Congo, Rwanda forces kill 40 Hutu rebels in air raids
Congo, Rwanda Forces Kill 40 Hutu Rebels in Air Raids (Update2)
By Franz Wild, February 13, 2009:
Democratic Republic of Congo and Rwandan military forces said they killed more than 40 Hutu rebels during air attacks.
The joint force yesterday staged an air raid on a group of commanders of the Democratic Forces for the Liberation of Rwanda, or FDLR, who were meeting in Kashebere, in the Masisi area of Congo’s eastern North Kivu province, according to a statement signed by operations chief Lieutenant-General John Numbi.
Congolese and Rwandan forces are fighting together to oust the rebels from eastern Congo, a region from which they have staged attacks against Rwanda. The coalition “just moved into higher speed by using air support to increase pressure on” the FDLR, according to the statement.
About 4,000 Rwandan soldiers on Jan. 20 crossed into Congo’s North Kivu province to launch the joint mission to forcibly disarm the FDLR. The group’s leaders sought refuge in Congo’s forests after taking part in the killing of 800,000 Tutsis and moderate Hutus in the Rwanda genocide in 1994.
Several attempts to eradicate the Hutu rebels have triggered wars in the region in which more than 5 million people have died since 1998, mostly due to war-related hunger and disease.
In response to the offensive, the FDLR has “brutally slaughtered” about 100 civilians and raped more than a dozen women, including a nine-year-old girl, New York-based Human Rights Watch said today in an e-mailed statement. Others were stopped from leaving their villages, it said.
“The FDLR have a very ugly past, but we haven’t seen this level of violence in years,” Anneke Van Woudenberg, senior Africa researcher for Human Rights Watch, said in the statement. “We’ve documented many abuses by FDLR forces, but these are killings of ghastly proportions.”
Ground forces destroyed a “heavily defended” FDLR division headquarters near Nyabiondo, about 70 kilometers (44 miles) northwest of Goma, the capital of North Kivu, according to the statement by the joint operations force.
“Here too the death toll is very heavy,” it said. “The survivors threw the bodies of their companions in the river.”
The FDLR accuses civilians who live near them of betraying its fighters, said Jerome Monobo, a civil society leader in Nyabiondo.
“The people are totally traumatized, they don’t know what to do,” Monobo said today on the phone from Nyabiondo. “They’re too scared to get food in the fields.”
FDLR spokesman Laforge Fis had two mobile phones switched off or out of network coverage when Bloomberg News called seeking comment.
The air strikes came in response to FDLR fighters firing on a helicopter from the United Nations peacekeeping mission in Congo, Monuc, which was in the area to encourage rebels to disarm and return to Rwanda, according to the statement.
Monuc confirmed its helicopter had been fired on. It couldn’t yet confirm the air strikes, military spokesman Lieutenant-Colonel Jean-Paul Dietrich said today on the phone from Kinshasa, the capital.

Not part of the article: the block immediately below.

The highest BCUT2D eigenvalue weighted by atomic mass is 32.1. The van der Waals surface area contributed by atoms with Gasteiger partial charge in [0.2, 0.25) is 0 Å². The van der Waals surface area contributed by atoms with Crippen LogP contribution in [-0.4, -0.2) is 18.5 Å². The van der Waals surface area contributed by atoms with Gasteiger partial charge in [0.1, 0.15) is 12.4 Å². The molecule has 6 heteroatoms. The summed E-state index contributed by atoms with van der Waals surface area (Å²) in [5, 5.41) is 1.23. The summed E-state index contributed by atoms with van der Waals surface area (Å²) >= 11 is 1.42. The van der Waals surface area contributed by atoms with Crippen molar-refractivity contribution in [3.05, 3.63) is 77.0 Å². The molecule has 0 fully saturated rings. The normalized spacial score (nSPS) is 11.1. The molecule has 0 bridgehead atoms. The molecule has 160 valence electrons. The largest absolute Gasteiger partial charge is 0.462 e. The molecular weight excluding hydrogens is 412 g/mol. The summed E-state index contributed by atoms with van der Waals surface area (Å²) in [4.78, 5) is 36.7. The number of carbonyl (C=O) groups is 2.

Congo turned on the FDLR, with which it collaborated last year, UN investigators said in a December report, in exchange for Rwanda’s arrest of rebel leader General Laurent Nkunda. Rwanda on Jan. 22 detained Nkunda, whose fighters last year defeated Congo’s army in several battles, displacing 250,000 civilians in North Kivu.
Nkunda’s military chief General Jean Bosco Ntaganda, who last month deposed Nkunda, has since agreed to integrate his forces into Congo’s army and join the FDLR hunt.
Monuc, which has 6,300 peacekeepers in North Kivu, has been unable to protect civilians because they haven’t been informed about the strikes, Human Rights Watch said.
Another rebel group in Congo, Uganda’s Lord’s Resistance Army, responded to attacks by Congolese and Ugandan forces on its jungle headquarters by killing more than 900 civilians in the Haut-Uele region in December and January, according to the UN.
Congo’s President Joseph Kabila on Jan. 31 said Rwanda’s troops would leave before the end of this month. Ugandan troops, who are still pursuing the LRA near the border with Sudan, are scheduled to leave tomorrow, he said.
Congo’s 85th army brigade, which is made up of former militia fighters, has left a mining zone it controlled in the western Walikale region of North Kivu to be integrated with other forces, army spokesman Captain Olivier Hamuli said today by phone from Goma.
The news was welcomed by tin miner Kivu Resources Ltd., which in October suspended plans to develop its Mpama Bisie concession, the country’s biggest, because of the insecurity the soldiers caused.
Congo, Africa’s top tin producer, ships three-quarters of its tin exports out of Goma.
“We’re hoping they will keep the military off the mine now,” Kivu Resources Managing Director in Congo Brian Christophers said by phone from Johannesburg. “If the security is correct, we’ll return, but we still have to wait and see.”
To contact the reporter on this story: Franz Wild in Johannesburg at firstname.lastname@example.org.